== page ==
The pandemic is accelerating consumers’ interest in the resale market, but will it last?
The data initially showed there was a significant surge in supply, which was attributed to people stuck at home selling off old clothes to get some extra cash. Plus buyers continued to make purchases even as the economy looked grim. But now that the dust is settling a bit, the question becomes whether or not that was just a flash in the pan.
At Vestiaire Collective, the company saw a 144% increase year-over-year in order volume globally in the last three months. At ThredUp, the initial quarantining in March saw a 50% surge of people selling on the platform. But Natalie Tomlin, marketing communications strategist at ThredUp, said that even within the company, employees weren’t certain what the increase in sellers and sales meant for the long-term health of resale.
“The resale market was already growing faster than traditional retail pre-Covid[-19], driven by consumers’ desire for value, variety and sustainability,” Tomlin said. “The pandemic brought some economic uncertainty and more time spent at home, which may have further catalyzed the shift to online resale.”
Data provided by resale platforms like Poshmark and StockX shows that even a few months after the initial surge of resale sales, there’s still healthy growth. Even categories that seem counterintuitive during this time have grown, like women’s swimsuits, which, between March and May, saw sales up 20% from this time last year at Poshmark. Poshmark has been seeing a 40% growth in both buyers and sellers and a 50% increase in new sellers since mid-March.
At StockX, chief economist Jesse Einhorn said the team didn’t anticipate a huge loss or gain of sales, but they were prepared for the types of products people bought to change, like a shift toward more indoor and leisure clothes. And while in some cases that was true — for categories including sweatshorts and slippers — in many cases, customers have kept buying the same things but in greater quantities.
The top 500 sneakers on the platform increased in value by about 6%. Einhorn said that, before the pandemic, StockX only sold around 100 of a newly released Fear of God sweatshirt in February for an average price of $90. After quarantine, sales of the sweatshirt tripled and prices rose to $140.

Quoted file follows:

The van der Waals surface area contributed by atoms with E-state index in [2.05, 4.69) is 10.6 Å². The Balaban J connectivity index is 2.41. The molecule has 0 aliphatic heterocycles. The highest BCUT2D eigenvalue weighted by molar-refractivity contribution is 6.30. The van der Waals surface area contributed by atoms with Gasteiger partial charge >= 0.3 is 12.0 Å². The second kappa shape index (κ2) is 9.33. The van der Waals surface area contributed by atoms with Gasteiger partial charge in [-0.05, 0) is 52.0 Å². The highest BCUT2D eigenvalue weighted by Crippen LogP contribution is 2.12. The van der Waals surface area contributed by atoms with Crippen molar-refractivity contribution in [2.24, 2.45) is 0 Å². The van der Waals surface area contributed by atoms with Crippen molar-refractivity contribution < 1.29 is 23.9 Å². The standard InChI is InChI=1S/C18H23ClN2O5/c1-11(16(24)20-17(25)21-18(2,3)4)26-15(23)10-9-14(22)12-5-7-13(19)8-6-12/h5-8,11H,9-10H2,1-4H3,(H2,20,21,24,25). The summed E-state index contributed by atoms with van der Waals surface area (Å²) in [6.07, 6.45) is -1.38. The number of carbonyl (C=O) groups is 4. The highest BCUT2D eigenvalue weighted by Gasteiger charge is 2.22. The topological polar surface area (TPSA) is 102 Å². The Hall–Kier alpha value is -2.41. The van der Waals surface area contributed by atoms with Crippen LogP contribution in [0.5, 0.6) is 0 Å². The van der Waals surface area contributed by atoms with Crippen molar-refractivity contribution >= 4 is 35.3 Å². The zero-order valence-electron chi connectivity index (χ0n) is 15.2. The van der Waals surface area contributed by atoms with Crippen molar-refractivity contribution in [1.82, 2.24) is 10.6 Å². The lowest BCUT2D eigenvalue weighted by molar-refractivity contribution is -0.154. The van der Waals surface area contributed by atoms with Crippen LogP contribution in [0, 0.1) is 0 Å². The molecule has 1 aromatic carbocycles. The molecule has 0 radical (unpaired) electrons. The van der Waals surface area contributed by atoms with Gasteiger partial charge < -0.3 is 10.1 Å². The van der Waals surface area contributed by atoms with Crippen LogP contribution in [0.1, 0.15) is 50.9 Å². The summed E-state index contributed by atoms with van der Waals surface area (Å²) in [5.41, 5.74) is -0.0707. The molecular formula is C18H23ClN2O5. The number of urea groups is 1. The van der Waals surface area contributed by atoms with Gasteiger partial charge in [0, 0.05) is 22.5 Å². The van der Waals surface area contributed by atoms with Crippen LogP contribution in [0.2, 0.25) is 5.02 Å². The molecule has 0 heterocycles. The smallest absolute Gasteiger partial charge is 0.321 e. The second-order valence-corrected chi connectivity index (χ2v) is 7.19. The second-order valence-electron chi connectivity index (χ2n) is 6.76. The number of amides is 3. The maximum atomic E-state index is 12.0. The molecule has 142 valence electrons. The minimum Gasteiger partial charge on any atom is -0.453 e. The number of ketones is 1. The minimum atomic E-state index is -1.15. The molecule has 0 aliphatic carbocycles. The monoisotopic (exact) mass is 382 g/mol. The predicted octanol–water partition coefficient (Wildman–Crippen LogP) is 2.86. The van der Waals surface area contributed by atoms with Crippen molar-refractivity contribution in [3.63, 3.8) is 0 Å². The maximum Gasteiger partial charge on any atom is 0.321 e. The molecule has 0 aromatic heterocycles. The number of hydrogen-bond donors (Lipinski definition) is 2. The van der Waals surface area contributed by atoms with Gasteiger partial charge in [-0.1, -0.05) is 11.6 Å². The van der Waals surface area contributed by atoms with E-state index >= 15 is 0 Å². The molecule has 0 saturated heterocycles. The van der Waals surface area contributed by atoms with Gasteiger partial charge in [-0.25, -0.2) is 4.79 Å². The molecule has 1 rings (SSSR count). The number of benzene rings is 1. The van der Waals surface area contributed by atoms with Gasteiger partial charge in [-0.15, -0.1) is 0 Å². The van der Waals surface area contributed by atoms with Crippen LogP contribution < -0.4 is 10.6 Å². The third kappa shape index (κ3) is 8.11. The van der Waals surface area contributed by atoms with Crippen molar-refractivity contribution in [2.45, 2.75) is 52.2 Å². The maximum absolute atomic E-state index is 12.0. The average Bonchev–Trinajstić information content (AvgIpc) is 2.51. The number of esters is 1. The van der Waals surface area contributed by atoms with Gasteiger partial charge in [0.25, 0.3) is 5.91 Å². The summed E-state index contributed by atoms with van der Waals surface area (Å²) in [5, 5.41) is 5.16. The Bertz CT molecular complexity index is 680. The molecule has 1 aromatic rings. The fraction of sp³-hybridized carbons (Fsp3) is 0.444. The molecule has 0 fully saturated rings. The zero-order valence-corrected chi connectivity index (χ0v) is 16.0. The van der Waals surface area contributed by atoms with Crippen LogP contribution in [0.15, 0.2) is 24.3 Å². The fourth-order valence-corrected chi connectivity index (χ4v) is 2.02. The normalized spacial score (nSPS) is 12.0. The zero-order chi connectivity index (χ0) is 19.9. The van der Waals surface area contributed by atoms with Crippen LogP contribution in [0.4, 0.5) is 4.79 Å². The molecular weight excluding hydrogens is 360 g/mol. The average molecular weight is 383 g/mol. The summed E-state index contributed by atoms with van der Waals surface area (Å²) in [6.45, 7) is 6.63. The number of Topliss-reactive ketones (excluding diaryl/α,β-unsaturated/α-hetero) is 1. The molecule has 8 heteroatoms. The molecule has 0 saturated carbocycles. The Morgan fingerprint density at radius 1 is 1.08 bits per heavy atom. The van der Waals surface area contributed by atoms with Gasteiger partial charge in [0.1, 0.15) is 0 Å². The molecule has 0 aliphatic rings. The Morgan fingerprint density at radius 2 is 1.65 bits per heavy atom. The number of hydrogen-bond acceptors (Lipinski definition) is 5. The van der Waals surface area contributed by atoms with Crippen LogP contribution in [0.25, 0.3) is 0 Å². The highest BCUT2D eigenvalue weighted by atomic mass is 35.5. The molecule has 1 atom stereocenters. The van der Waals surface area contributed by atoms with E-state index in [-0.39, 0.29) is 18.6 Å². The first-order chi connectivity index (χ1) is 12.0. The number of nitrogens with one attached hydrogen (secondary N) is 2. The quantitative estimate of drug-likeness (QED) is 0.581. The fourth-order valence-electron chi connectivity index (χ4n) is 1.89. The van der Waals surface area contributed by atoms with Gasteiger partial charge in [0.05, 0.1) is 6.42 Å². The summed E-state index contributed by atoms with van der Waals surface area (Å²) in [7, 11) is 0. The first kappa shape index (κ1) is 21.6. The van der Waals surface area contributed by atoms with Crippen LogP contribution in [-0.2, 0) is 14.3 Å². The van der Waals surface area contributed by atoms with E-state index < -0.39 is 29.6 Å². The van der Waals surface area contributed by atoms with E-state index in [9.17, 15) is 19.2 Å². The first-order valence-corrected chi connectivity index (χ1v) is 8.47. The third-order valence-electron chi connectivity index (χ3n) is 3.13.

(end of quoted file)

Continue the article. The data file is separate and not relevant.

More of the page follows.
“I did some digging into the data around sneakers,” Einhorn said. “I thought lifestyle sneakers would decline, but we’ve had an uptick in running shoes and plenty of instances of [categories] being flat. But most of the [sales] numbers are actually larger than normal now, than they’ve been before.”
The resellers talked to for this story were all confident that this spike is a herald of resale’s longer arc towards becoming a central component of the fashion consumer ecosystem. And there is strong evidence for that. Resellers across the board have seen excellent sales since March. By April, both Poshmark and Vestiaire Collective saw monthly sales surge past what they had been before the pandemic began, and they’ve stayed that way. Vestiaire Collective’s CEO Max Bittner said sales across the site have been up by 33% since April. The resale market, valued at $28 billion today, is predicted to reach $64 billion by 2025, according to GlobalData Retail.
But resellers are still facing their own challenges. Fashionphile’s Sarah Davis told Glossy in April that one of the harder things for resale now is actually collecting the product from sellers, since many are hesitant to bring them into drop-off locations like Fashionphile’s drop-off service with Neiman Marcus. Fashionphile has started doing at-home pick-up to bring in more sellers and meet demand.
As with every part of the fashion industry in flux right now, and prominent players going bankrupt left and right, there are no guarantees. An economic situation that puts downward pressure on consumers could discourage excessive spending in general just as easily as it encourages people to seek out the secondhand market. What is certain is that resale has already cemented itself as a part of the fashion landscape. And resellers are confident that secondhand’s direct competitors — namely fast fashion — are in trouble.
“The modern closet is undergoing a transformation as consumers embrace sustainability and prioritize value,” Tomlin said, citing data from ThredUp’s 2020 Resale Report. “By 2029, we predict that the two biggest categories in consumers’ closets will be secondhand and off-price, while fast fashion and value chains will lose closet share. We envision a future where consumers think secondhand first.”